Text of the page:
But the two great parties did in fact take over the debates, because they could. They nominated the candidates for the nation’s highest office. Either they would agree to the ground rules, or there would be no ground rules and no debates.
Yet the original design of the party-controlled general-election debate has slowly morphed from Republican Party-Democratic Party negotiation into something wholly different: a free-standing group of self-anointed, self-important Beltway Brahmins. Slowly but surely, the organization added staff, raised funds, expanded its “mission” and deepened its own sense of entitlement.
What had been a legitimate arrangement whereby the two parties would, every four years, meet and confer, negotiate and deliberate, and decide on the number and design of debates became something wholly else: a bastion of Beltway privilege, with a little New York representation and media preening tossed in. The table servants became table setters. This week they made their big move. Without consulting President Trump or former vice president Joe Biden, the commission simply declared it was changing the rules for this year’s second general-election presidential debate: The “Townhall Debate” would be “virtual.”
I’ve inveighed against the commission before, because it is obviously biased to the left, so patently “of, in, by and for” the Beltway, as have been many of its moderators. This is indeed the case with most D.C.-based “institutions,” whether it’s PBS or the Smithsonian. Give any organization a “national mission” but base it inside the Beltway, and it will serve the Beltway.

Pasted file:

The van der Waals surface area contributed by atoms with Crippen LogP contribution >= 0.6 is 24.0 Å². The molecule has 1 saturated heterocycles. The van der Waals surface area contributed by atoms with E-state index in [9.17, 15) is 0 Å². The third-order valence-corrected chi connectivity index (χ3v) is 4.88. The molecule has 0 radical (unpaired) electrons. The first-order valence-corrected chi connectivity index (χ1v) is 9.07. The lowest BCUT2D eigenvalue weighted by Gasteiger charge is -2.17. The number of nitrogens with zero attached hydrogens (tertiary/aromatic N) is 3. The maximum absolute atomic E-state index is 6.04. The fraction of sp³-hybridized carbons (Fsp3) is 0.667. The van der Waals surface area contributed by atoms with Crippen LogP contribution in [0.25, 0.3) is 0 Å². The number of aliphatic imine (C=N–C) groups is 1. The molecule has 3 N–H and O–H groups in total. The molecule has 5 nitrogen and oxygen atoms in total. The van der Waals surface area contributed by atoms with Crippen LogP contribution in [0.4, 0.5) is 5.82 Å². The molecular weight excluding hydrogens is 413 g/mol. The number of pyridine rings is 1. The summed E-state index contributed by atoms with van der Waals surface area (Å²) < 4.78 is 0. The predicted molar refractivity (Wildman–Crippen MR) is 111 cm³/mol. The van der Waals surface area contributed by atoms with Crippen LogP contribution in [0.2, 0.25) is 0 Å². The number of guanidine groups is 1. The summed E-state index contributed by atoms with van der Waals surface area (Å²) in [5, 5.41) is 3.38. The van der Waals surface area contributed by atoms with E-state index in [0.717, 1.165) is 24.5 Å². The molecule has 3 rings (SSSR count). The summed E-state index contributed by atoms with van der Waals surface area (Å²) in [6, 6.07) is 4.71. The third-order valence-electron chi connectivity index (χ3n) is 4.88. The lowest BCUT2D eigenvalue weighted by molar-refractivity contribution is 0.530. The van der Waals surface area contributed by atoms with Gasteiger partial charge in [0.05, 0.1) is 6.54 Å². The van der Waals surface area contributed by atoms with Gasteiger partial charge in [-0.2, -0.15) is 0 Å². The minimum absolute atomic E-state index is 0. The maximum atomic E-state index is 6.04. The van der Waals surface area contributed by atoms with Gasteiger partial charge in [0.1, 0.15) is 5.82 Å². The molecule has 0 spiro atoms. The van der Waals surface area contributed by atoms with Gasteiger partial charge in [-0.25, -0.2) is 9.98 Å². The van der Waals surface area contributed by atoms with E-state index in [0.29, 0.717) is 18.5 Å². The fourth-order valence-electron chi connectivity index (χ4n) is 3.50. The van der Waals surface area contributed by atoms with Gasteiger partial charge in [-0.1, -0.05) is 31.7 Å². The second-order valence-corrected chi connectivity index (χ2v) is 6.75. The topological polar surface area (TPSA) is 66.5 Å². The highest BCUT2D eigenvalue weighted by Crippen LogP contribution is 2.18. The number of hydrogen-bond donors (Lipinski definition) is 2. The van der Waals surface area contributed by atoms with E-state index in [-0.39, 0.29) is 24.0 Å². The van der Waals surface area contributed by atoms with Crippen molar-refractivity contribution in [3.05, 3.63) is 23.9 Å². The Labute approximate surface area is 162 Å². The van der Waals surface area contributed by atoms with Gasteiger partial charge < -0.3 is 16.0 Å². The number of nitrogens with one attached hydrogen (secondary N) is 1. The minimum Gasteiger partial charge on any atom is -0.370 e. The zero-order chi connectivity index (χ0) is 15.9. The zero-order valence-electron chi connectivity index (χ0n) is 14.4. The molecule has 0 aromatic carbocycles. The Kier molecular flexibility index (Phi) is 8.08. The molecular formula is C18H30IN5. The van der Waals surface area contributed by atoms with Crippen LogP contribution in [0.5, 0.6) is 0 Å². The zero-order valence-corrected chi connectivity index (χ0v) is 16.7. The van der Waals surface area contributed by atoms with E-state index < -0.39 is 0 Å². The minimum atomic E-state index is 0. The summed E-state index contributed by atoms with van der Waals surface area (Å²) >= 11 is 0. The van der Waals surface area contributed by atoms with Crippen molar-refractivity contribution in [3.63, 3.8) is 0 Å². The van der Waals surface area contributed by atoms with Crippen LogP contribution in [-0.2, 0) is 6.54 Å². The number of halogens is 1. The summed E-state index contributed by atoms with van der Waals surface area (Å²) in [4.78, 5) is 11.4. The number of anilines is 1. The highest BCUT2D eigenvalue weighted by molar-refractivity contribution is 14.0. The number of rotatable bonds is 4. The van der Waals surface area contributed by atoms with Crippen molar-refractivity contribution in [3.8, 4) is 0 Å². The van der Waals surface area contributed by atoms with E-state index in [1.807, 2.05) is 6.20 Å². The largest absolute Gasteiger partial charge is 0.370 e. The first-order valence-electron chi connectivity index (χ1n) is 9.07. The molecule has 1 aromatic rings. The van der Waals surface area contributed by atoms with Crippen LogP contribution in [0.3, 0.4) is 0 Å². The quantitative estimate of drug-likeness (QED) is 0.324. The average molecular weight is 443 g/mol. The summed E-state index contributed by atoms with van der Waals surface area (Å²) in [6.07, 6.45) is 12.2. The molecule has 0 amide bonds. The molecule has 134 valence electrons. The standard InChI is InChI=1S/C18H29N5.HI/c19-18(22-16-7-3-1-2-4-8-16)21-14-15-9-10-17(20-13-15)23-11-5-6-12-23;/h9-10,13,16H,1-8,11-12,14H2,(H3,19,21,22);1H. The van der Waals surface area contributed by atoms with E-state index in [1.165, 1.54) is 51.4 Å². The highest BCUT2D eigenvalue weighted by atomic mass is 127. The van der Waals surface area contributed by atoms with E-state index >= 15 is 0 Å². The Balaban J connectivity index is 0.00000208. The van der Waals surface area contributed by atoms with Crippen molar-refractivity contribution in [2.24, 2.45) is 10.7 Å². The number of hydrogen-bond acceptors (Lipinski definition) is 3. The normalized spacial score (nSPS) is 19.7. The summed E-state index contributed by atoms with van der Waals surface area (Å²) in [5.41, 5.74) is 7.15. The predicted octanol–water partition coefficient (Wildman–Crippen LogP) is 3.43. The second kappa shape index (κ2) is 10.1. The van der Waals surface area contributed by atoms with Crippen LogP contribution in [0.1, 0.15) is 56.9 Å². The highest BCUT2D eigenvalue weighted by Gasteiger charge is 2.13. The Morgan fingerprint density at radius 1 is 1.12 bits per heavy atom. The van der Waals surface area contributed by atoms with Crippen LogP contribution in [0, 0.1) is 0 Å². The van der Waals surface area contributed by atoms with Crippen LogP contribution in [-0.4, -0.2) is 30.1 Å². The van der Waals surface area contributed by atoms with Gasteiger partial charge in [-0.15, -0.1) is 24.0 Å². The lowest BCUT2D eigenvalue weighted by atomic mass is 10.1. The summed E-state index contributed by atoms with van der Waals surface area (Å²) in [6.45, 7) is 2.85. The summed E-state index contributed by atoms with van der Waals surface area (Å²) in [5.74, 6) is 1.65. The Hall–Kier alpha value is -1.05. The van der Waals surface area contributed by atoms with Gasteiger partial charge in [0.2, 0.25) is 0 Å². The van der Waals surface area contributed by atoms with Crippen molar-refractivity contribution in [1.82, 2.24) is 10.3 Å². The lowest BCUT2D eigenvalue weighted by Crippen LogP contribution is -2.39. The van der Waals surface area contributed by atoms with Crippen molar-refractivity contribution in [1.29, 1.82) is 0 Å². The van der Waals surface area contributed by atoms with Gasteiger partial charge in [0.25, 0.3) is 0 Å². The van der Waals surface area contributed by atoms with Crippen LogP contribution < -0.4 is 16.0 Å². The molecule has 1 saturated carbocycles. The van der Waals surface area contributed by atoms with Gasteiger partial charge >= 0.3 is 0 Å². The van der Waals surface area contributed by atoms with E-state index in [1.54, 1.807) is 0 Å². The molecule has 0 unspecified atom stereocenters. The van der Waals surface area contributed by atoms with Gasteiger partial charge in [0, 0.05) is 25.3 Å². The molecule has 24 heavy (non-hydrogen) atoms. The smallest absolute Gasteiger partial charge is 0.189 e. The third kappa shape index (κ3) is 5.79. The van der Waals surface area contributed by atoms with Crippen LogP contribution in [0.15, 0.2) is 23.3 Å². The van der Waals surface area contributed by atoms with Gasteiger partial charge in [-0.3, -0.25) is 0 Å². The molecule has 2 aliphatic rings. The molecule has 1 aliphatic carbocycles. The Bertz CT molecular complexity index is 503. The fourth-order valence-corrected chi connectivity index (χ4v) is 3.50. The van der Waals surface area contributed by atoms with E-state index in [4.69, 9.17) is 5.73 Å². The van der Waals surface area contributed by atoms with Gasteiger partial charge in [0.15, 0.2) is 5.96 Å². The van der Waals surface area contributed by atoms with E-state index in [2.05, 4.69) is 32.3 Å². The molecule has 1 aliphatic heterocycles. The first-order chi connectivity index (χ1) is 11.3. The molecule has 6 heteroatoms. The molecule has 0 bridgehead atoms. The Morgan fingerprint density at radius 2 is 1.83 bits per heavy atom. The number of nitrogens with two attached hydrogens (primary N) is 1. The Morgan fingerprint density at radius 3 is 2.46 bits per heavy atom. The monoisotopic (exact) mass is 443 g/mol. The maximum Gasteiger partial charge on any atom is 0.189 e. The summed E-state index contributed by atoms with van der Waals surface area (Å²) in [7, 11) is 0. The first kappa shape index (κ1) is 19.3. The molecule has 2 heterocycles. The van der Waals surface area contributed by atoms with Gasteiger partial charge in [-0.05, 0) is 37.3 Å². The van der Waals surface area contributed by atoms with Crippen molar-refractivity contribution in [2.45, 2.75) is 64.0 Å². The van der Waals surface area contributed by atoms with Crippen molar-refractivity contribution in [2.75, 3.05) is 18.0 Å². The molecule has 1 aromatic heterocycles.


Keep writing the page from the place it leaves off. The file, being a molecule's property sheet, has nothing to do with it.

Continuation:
Biden is most definitely the Beltway’s candidate, and the commission tried Thursday morning to gift him the high ground as it did with Chris Wallace in the first debate. I never suspected that it would grab for the controls in such a naked and frankly vulgar way. The commission’s original job was to arrange for the presidential candidates to meet and to agree on details of those meetings. They have gradually accreted power: to pick sites, format and moderators. This was the big grab, however, the play for lasting “independence” and “status.” So oblivious to their hubris, they announced their diktat without even a phone call to either candidate.
Outrage was fast to follow, but not as fast as Trump, who announced immediately that no way was he going to pretend either that a format he hadn’t agreed to was the format that would be used, or, more importantly by far, that a group of aging grandees of no authority in law or regulation, much less the Constitution, was going to tell the head of state and government when to show up for what event.
The commission was last seen falling back in disarray, and the campaigns were negotiating, again as was intended, between themselves. Maybe the dates would be moved? I suggest the president name a stage and a date, name his own moderator and invite Biden to join him along with a moderator of the Democratic nominee’s choosing. The moderators could alternate questions and leave the men who would be president to talk to each other for 10 minutes at a time. Who knows what would happen? A debate might break out.
But know that the commission is done. Finished. It went too far. It grabbed for too much. It exposed itself as not only far from it’s original, modest, representational purpose, as well as far from anything resembling nonpartisan, but also far from the people who run this country: its citizens, organized on the largest scale, into two parties that will now take back their authority — and quickly.
This election, like no other, has become one of “The Countryside v. The Capital.” Good. Thanks to the collective ego and ambition of the commission for clarifying this, again.